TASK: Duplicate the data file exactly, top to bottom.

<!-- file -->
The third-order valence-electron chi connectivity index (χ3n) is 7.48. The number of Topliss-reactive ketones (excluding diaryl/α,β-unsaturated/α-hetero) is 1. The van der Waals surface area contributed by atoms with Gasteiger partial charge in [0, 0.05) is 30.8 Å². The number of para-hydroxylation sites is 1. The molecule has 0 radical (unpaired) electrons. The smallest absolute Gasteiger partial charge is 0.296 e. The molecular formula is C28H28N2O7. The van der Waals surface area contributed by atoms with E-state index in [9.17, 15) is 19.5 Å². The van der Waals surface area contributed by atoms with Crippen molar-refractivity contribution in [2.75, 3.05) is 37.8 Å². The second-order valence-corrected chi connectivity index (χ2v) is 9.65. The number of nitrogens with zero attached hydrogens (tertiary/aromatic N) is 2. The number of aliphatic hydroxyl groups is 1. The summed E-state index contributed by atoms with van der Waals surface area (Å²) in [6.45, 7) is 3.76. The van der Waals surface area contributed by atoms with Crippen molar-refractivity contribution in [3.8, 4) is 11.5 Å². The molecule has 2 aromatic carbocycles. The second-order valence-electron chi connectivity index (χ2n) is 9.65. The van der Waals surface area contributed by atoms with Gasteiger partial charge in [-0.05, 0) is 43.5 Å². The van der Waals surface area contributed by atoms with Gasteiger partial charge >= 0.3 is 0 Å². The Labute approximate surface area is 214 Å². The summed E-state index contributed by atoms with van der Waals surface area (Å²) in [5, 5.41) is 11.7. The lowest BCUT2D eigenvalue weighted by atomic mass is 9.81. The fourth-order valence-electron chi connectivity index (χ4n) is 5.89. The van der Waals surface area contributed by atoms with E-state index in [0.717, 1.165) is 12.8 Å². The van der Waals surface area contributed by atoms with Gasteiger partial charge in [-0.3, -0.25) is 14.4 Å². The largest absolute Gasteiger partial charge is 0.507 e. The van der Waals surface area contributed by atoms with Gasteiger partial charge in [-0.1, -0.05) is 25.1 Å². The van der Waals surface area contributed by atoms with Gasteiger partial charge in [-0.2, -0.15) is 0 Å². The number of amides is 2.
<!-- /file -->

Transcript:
The third-order valence-electron chi connectivity index (χ3n) is 7.48. The number of Topliss-reactive ketones (excluding diaryl/α,β-unsaturated/α-hetero) is 1. The van der Waals surface area contributed by atoms with Gasteiger partial charge in [0, 0.05) is 30.8 Å². The number of para-hydroxylation sites is 1. The molecule has 0 radical (unpaired) electrons. The smallest absolute Gasteiger partial charge is 0.296 e. The molecular formula is C28H28N2O7. The van der Waals surface area contributed by atoms with E-state index in [9.17, 15) is 19.5 Å². The van der Waals surface area contributed by atoms with Crippen molar-refractivity contribution in [2.75, 3.05) is 37.8 Å². The second-order valence-corrected chi connectivity index (χ2v) is 9.65. The number of nitrogens with zero attached hydrogens (tertiary/aromatic N) is 2. The number of aliphatic hydroxyl groups is 1. The summed E-state index contributed by atoms with van der Waals surface area (Å²) in [6.45, 7) is 3.76. The van der Waals surface area contributed by atoms with Crippen molar-refractivity contribution in [3.8, 4) is 11.5 Å². The molecule has 2 aromatic carbocycles. The second-order valence-electron chi connectivity index (χ2n) is 9.65. The van der Waals surface area contributed by atoms with Gasteiger partial charge in [-0.05, 0) is 43.5 Å². The van der Waals surface area contributed by atoms with Gasteiger partial charge >= 0.3 is 0 Å². The Labute approximate surface area is 214 Å². The summed E-state index contributed by atoms with van der Waals surface area (Å²) in [5, 5.41) is 11.7. The lowest BCUT2D eigenvalue weighted by atomic mass is 9.81. The fourth-order valence-electron chi connectivity index (χ4n) is 5.89. The van der Waals surface area contributed by atoms with E-state index in [0.717, 1.165) is 12.8 Å². The van der Waals surface area contributed by atoms with Gasteiger partial charge in [-0.3, -0.25) is 14.4 Å². The largest absolute Gasteiger partial charge is 0.507 e. The van der Waals surface area contributed by atoms with Gasteiger partial charge in [-0.1, -0.05) is 25.1 Å². The van der Waals surface area contributed by atoms with Gasteiger partial charge in [-0.2, -0.15) is 0 Å². The number of amides is 2.